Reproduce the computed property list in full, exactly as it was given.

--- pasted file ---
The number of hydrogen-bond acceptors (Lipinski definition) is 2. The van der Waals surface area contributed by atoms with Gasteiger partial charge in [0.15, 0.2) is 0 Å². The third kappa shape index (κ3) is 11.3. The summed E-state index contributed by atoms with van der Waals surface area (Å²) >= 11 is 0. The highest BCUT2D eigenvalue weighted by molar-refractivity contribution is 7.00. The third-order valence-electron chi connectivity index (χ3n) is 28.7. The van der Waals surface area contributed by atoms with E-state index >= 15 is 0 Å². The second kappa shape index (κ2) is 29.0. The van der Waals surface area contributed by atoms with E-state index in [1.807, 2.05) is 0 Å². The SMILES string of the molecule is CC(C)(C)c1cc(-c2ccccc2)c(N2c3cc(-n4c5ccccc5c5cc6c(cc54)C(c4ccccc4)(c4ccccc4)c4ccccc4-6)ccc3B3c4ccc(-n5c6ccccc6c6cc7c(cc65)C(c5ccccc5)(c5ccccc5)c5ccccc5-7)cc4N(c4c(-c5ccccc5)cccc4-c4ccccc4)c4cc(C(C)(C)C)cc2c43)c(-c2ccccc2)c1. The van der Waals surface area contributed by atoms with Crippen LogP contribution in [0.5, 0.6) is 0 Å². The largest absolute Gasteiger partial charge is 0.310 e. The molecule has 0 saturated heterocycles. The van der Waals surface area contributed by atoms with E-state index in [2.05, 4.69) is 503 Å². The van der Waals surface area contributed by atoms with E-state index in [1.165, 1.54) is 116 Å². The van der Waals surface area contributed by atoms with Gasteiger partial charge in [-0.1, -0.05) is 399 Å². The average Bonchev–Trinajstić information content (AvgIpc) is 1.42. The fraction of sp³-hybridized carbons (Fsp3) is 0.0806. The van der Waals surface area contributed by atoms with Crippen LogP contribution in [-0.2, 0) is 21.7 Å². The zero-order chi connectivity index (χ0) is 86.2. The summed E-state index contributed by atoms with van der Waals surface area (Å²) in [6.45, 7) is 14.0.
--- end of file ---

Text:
The number of hydrogen-bond acceptors (Lipinski definition) is 2. The van der Waals surface area contributed by atoms with Gasteiger partial charge in [0.15, 0.2) is 0 Å². The third kappa shape index (κ3) is 11.3. The summed E-state index contributed by atoms with van der Waals surface area (Å²) >= 11 is 0. The highest BCUT2D eigenvalue weighted by molar-refractivity contribution is 7.00. The third-order valence-electron chi connectivity index (χ3n) is 28.7. The van der Waals surface area contributed by atoms with E-state index >= 15 is 0 Å². The second kappa shape index (κ2) is 29.0. The van der Waals surface area contributed by atoms with E-state index in [1.807, 2.05) is 0 Å². The SMILES string of the molecule is CC(C)(C)c1cc(-c2ccccc2)c(N2c3cc(-n4c5ccccc5c5cc6c(cc54)C(c4ccccc4)(c4ccccc4)c4ccccc4-6)ccc3B3c4ccc(-n5c6ccccc6c6cc7c(cc65)C(c5ccccc5)(c5ccccc5)c5ccccc5-7)cc4N(c4c(-c5ccccc5)cccc4-c4ccccc4)c4cc(C(C)(C)C)cc2c43)c(-c2ccccc2)c1. The van der Waals surface area contributed by atoms with Crippen LogP contribution in [0.5, 0.6) is 0 Å². The largest absolute Gasteiger partial charge is 0.310 e. The molecule has 0 saturated heterocycles. The van der Waals surface area contributed by atoms with E-state index in [2.05, 4.69) is 503 Å². The van der Waals surface area contributed by atoms with E-state index in [1.165, 1.54) is 116 Å². The van der Waals surface area contributed by atoms with Gasteiger partial charge in [-0.1, -0.05) is 399 Å². The average Bonchev–Trinajstić information content (AvgIpc) is 1.42. The fraction of sp³-hybridized carbons (Fsp3) is 0.0806. The van der Waals surface area contributed by atoms with Crippen LogP contribution in [-0.2, 0) is 21.7 Å². The zero-order chi connectivity index (χ0) is 86.2. The summed E-state index contributed by atoms with van der Waals surface area (Å²) in [6.45, 7) is 14.0.